[Translate to English:] Foto | Ritzo ten Cate

Prof Talk | Toys afloat at sea

IKEA furniture, sandals, My Little Pony’s. The beaches of the Wad were recently strewn with garbage and new batches are still washing ashore. A German freighter lost nearly three hundred full containers containing a range of goods during a heavy storm in early January. Can thousands of floating toy ponies teach us something about the sea's currents? Can we predict when and where these loads will end up? And what will happen to all the lightweight packaging?

photo Ritzo ten Cate

With the images of the devastation wrought on the beach etched one's retina, it is difficult to imagine that an accident like this can have any positive aspects. But as early as last week oceanographers reported that a lost load bobbing around certainly can reveal useful information about sea currents, the most famous example being the thirty thousand rubber ducks that went overboard in the Pacific in 1992 and were found here and there some twenty years later.

In the intervening period the American researcher Curtis Ebbesmeyer - expert in floating wreckage, flotsametrics - kept an accurate record of the journey travelled by the rubber ducks and recognized this as a unique opportunity to trace ocean currents.


As yet this process in reverse - using knowledge of currents to predict where a load will wash ashore - is unfortunately not very accurate, explains fluid dynamics expert GertJan van Heijst. “The ocean's major currents are found at depths and complete their circuits slowly, taking a year or more. Think of a current as a big mass that is in motion. Locally on the surface all kinds of factors such as wind, storm and depressions can generate a different current. So there's a lot of white noise to contend with and that makes predictions difficult.”

“In addition to this, all that is detectable in the North Sea is an offshoot of the major ocean current. While it is permanently present, it is very weak. As we are dealing with various time scales and chaos factors, simulations provide only a rough impression when we try to predict locations.”


The Wadden region is an even more complex system, point out Van Heijst and his colleague Matias Duran Matute, who produces simulations of the currents in the Wadden Sea at the Royal Netherlands Institute for Sea Research (NIOZ). “It is the world's largest continuous tidal area, but not only is the seabed uncovered during ebb, water is continuously flowing in and out through the tidal inlets. As a result, the surface currents change constantly, and while what we can simulate is ever increasing, chaos remains a tricky element to capture in a model.”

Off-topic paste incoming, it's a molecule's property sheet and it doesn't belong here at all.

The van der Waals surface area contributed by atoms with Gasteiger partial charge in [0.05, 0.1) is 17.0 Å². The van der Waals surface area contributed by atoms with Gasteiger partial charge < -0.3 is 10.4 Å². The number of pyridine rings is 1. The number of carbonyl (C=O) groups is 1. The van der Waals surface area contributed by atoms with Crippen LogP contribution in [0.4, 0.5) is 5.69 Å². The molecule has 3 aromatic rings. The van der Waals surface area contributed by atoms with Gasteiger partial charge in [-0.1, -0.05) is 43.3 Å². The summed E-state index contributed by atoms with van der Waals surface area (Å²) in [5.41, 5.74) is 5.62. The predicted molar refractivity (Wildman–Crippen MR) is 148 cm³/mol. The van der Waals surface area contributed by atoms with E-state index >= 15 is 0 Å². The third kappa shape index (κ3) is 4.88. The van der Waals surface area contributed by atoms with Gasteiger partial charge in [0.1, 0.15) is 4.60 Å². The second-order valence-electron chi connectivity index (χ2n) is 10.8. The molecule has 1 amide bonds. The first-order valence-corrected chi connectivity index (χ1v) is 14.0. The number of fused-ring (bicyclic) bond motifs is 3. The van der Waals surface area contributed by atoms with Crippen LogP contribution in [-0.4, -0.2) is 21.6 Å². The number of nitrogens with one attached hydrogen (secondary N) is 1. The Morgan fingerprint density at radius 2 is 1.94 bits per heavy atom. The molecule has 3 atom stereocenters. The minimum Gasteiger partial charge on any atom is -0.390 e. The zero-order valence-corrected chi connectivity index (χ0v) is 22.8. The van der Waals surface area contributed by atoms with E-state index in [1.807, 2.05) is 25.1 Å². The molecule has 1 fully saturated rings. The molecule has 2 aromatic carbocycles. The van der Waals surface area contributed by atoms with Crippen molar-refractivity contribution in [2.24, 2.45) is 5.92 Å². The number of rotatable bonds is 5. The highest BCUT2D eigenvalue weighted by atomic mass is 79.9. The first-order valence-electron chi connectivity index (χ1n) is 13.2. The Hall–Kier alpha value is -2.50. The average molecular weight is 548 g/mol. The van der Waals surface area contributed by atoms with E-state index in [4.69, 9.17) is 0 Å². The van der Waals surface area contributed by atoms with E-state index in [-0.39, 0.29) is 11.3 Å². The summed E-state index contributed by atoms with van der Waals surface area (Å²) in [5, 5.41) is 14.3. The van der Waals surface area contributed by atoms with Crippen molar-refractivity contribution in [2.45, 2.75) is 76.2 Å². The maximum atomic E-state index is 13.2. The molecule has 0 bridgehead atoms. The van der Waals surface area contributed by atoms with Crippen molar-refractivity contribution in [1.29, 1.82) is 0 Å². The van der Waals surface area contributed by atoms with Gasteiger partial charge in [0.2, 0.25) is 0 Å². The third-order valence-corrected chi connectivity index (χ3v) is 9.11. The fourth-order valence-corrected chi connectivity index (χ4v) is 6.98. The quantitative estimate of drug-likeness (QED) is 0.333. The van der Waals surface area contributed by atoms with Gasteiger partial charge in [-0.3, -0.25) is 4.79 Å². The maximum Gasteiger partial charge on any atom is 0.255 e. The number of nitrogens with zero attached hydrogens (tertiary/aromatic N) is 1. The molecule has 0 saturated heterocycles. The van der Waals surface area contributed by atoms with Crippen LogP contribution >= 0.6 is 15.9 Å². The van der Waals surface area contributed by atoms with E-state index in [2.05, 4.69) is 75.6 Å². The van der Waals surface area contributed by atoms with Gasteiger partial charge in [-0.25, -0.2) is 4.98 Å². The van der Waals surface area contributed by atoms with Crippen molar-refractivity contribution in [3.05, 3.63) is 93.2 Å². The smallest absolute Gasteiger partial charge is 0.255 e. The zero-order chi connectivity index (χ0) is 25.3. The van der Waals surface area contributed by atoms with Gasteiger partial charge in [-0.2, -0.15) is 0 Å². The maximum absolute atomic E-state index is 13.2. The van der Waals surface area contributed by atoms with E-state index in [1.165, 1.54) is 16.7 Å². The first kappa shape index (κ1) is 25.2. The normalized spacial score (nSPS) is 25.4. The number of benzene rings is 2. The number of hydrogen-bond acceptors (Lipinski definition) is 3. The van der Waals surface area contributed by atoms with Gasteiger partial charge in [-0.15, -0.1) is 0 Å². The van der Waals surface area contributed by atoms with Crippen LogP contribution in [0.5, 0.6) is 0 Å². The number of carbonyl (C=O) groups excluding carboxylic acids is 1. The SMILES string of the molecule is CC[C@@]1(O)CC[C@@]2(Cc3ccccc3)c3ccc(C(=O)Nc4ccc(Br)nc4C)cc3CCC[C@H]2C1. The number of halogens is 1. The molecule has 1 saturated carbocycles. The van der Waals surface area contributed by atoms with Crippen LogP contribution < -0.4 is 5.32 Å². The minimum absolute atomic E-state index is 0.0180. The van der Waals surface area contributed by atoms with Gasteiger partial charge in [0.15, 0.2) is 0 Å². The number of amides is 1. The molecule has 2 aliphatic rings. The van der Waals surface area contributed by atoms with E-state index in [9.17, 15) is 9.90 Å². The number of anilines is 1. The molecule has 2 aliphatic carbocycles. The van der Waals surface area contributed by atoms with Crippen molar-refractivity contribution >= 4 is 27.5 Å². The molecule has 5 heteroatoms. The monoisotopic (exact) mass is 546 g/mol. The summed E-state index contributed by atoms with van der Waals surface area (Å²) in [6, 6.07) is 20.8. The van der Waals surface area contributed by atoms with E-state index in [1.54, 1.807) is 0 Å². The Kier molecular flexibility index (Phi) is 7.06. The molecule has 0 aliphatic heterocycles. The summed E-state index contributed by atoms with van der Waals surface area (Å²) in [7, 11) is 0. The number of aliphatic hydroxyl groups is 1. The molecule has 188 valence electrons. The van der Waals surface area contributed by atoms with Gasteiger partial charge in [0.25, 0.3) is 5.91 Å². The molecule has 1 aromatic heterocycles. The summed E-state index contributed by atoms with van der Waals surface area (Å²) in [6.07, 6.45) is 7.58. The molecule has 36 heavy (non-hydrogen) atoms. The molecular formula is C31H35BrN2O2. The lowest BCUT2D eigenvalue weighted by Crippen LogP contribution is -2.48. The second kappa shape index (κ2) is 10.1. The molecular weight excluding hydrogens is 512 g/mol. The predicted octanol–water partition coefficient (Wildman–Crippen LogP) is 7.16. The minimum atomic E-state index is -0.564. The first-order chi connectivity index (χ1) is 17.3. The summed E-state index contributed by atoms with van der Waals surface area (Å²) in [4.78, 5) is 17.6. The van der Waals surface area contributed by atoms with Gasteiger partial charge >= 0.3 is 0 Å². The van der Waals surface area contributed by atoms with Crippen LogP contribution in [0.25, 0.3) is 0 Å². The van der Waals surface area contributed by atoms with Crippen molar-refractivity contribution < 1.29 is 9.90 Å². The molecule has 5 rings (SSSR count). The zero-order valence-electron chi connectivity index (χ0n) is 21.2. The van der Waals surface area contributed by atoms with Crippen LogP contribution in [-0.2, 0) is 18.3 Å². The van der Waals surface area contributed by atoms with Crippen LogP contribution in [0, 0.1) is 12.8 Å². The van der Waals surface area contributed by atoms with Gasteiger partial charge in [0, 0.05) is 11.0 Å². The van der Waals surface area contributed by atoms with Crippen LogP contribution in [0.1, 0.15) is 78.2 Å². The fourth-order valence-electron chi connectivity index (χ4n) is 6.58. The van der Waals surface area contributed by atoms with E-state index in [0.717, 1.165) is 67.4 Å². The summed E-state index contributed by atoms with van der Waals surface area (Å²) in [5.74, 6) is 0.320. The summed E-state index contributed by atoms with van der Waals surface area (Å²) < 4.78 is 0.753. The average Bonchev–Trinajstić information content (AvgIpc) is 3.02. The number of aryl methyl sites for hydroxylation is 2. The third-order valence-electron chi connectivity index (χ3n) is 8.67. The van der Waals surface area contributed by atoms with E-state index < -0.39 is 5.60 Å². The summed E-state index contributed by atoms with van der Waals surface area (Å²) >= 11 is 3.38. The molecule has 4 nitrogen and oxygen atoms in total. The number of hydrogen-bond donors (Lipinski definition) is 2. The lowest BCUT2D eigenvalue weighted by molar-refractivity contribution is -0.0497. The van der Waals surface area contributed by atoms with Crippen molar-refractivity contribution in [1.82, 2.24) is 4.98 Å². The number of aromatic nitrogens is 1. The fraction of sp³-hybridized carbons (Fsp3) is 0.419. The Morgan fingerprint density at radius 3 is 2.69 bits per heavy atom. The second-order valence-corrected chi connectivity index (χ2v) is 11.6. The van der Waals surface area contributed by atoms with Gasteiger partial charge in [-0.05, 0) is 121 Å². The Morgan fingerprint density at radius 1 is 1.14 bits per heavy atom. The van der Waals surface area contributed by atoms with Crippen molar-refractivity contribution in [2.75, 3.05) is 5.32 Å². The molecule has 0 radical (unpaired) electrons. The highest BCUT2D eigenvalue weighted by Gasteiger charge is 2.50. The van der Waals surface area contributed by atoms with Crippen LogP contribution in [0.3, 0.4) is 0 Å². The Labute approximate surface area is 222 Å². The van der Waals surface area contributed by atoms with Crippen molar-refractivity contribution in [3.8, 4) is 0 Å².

The fact that the seabed is also moving increases the impact of an accident like this one. “Washed-up items of furniture are things you can clean up while they are still in one piece, but tiny remnants of plastic packaging get into the sediment that is stirred up when seawater flows in,” says Van Heijst. “When the tide turns, the plastics sink to the bottom or get entangled in biological structures and then spread farther in a fragile ecosystem.”

Along the beaches of the Wadden Islands and the North Netherlands coast, the University of Groningen has now started a large-scale study in which they are working with app-enabled volunteers - see waddenplastic.nl - to chart the location and quantity of washed-up grains of plastic and pieces of foil. Professor in Physical Chemistry of Polymers Jaap den Doelder says, “The HDPE grains (high-density polyethylene, ed.) that were probably in one of the containers provide the basis for making robust plastic packaging of various types, such as shampoo bottles. The packaging foils are made of low-density polyethylene. In chemical terms, they're the same, and both are inherently nontoxic, but they can cause major problems in an ecosystem; you don't want them to end up there. This campaign can hopefully provide a good picture of the spread of plastics and in that way help with the cleanup. ”

Ecological disaster

If the plastic soup still seems a world away, a container accident like this one - Van Heijst, “Go ahead and call it an ecological disaster” - brings home the downside of plastic use. With the reuse of plastics central to his chair, Den Doelder appeals for the recycling infrastructure to be improved. “Every year eight million tons of plastic disappear into the seas. Eight million tons!”

“In many Asian countries the use of plastic has increased enormously and afterwards it is often casually thrown away. It's a continuous process that we see only when, for example, a river clogs up and the trash piles up. In the Netherlands we are already making headway, but now we must lend our help worldwide to solve the plastic problem. If you want to consume, you also have to collect.” Because however useful rubber ducks or toy ponies may be for research into currents, plastic does not belong in the sea.

Reading tips

* Book tip offered by GertJan van Heijst: Flotsametrics and the Floating World  How One Man’s Obsession with Runaway Sneakers and Rubber Ducks Revolutionized Ocean Science - Curtis Ebbesmeyer, Eric Scigliano

* Reading tip offered by Jaap den Doelder: Stemming the tide – Land-based strategies for a plastic-free ocean

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